PORTLAND- Three-quarters of Maine residents say wages are falling behind the cost of living, and only 13% believe the government is doing enough, according to the results of a statewide survey conducted by Market Decisions Research (MDR).
MDR, an independent public policy research firm, asked Mainers how they have been impacted by inflation and the effects it has had on their daily lives. In all but one county, Penobscot, most residents said their wages were not keeping pace with the increasing cost of basic necessities.
The survey, conducted in September, found increasing gas prices have caused hardship for half of all Mainers. Two-thirds said they changed their driving habits due to the cost of gas but many others don’t have the option to change their driving habits to accommodate these higher costs. The residents of Maine’s more rural counties were less likely to have made adjustments because they don’t have the option if they want access to jobs, health care, and shopping. Residents of Piscataquis County, the most rural county in the state, were least likely to have changed their driving habits (42%).
Blame for these increasing costs is split across the political line, with 67% of Republicans blaming the president and 66% of Democrats blaming oil companies’ drive for profits, the survey found.
The cost of a single-family home surged across the state throughout the pandemic with the average home price at $320,000. With an average median household income of $58,924, homeownership has become out of reach for many, including younger Mainers and those with lower incomes.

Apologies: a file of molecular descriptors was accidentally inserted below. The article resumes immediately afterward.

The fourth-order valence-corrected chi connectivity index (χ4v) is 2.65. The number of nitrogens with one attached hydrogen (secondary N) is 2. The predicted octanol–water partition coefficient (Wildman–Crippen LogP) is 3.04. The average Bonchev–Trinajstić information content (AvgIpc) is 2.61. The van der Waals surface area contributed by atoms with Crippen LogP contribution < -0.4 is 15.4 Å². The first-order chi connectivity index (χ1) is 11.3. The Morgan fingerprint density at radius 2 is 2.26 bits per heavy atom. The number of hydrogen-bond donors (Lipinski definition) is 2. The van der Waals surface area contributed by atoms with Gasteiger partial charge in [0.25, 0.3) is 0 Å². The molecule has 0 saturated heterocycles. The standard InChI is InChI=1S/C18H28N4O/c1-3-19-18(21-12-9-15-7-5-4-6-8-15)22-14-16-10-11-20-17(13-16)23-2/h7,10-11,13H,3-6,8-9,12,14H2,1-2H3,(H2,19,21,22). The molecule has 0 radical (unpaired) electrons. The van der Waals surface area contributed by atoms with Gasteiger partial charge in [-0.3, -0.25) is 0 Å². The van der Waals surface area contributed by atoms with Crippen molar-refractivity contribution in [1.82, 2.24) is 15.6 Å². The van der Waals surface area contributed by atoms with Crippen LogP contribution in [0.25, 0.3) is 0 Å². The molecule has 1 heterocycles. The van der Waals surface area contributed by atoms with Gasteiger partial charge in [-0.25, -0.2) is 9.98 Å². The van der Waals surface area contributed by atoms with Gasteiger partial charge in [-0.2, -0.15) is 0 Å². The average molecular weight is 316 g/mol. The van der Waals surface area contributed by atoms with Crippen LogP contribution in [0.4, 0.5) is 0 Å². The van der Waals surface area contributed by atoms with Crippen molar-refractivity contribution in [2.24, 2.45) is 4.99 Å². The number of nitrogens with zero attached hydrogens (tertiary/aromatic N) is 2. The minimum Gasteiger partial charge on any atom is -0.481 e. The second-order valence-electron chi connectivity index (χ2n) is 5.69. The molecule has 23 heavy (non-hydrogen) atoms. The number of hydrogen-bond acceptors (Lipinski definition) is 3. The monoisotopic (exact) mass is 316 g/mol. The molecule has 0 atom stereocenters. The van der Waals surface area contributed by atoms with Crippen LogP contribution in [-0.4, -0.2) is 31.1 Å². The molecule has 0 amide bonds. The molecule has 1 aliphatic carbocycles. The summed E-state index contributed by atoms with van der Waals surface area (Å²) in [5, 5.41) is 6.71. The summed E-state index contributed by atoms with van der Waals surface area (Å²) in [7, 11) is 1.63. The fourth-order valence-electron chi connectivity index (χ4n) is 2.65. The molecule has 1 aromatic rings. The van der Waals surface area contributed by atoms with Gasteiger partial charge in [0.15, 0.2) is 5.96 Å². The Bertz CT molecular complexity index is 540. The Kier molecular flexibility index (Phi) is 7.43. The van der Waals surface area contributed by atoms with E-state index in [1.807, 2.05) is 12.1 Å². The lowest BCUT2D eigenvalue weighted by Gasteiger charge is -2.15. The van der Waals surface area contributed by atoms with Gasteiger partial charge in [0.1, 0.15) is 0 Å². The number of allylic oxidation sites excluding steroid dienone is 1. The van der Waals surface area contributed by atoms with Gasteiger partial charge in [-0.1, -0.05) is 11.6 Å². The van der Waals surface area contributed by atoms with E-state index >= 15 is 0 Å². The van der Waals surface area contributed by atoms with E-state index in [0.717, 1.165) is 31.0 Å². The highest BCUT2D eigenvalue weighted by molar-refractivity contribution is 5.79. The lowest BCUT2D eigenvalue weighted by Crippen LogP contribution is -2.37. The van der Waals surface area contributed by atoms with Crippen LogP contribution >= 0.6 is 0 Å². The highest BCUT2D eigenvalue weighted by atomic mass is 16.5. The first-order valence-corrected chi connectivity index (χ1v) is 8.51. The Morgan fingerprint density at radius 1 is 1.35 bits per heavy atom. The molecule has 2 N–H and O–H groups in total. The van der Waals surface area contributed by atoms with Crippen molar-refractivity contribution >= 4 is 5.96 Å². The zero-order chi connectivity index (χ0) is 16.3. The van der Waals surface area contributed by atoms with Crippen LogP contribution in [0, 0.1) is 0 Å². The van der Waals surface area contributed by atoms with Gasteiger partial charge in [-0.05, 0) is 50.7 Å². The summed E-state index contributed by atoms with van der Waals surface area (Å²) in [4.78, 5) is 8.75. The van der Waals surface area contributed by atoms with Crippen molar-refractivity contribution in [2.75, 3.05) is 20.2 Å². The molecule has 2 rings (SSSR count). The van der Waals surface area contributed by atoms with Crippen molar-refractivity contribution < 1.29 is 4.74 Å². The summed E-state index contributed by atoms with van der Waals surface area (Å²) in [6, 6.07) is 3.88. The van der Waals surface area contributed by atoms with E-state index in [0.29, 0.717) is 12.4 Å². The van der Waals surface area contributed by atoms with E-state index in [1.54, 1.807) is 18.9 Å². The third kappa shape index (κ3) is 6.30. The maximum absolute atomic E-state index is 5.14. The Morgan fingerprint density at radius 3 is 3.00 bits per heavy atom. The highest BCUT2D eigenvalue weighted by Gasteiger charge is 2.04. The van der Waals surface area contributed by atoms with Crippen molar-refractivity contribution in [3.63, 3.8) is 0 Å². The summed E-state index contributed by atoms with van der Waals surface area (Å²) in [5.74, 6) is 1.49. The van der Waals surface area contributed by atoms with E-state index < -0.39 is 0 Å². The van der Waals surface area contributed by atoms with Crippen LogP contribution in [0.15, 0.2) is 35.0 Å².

Nearly one-fifth of residents said the rise in housing costs has caused financial hardship for their household. Three-quarters of low-income families who rent are always worried that they will be forced to move. Exacerbating this problem is the increase in rent and few options to move. Over one-third of renters across the state said their rent has increased in the past six months and a quarter have considered moving during that time period. The price of purchasing or renting has made it difficult for 79% of those who have considered moving.
Compounding the problems associated with increased fuel and housing costs, food prices have risen notably in the past six months. Price increases have caused financial hardship to half of all residents, with 50% of Maine families of four are spending between $150-$300 per week on food, while one-fifth spend over $300 per week. Families of three or more were more likely to have experienced financial hardship due to higher foods cost, while Franklin County residents were significantly more likely to have cut the size or skipped meals because there wasn’t enough money for food (75% versus 26% statewide).
The survey, conducted by MDR from August 15, 2022 to September 26, 2022, consisted of a phone and online survey of 405 Maine adults age 18 and over. The margin of error is +/- 4.9% at the 95% confidence interval. This means that if the entire population of Maine adults were surveyed, we could expect results to be within +/-4.9%% of our results. The margin of error was higher for subgroups because the overall sample size for these groups was smaller. MDR is a public policy research firm located in Portland, Maine. MDR conducts research and evaluation to improve the health and wellbeing of our communities and make them a better and more equitable place to live.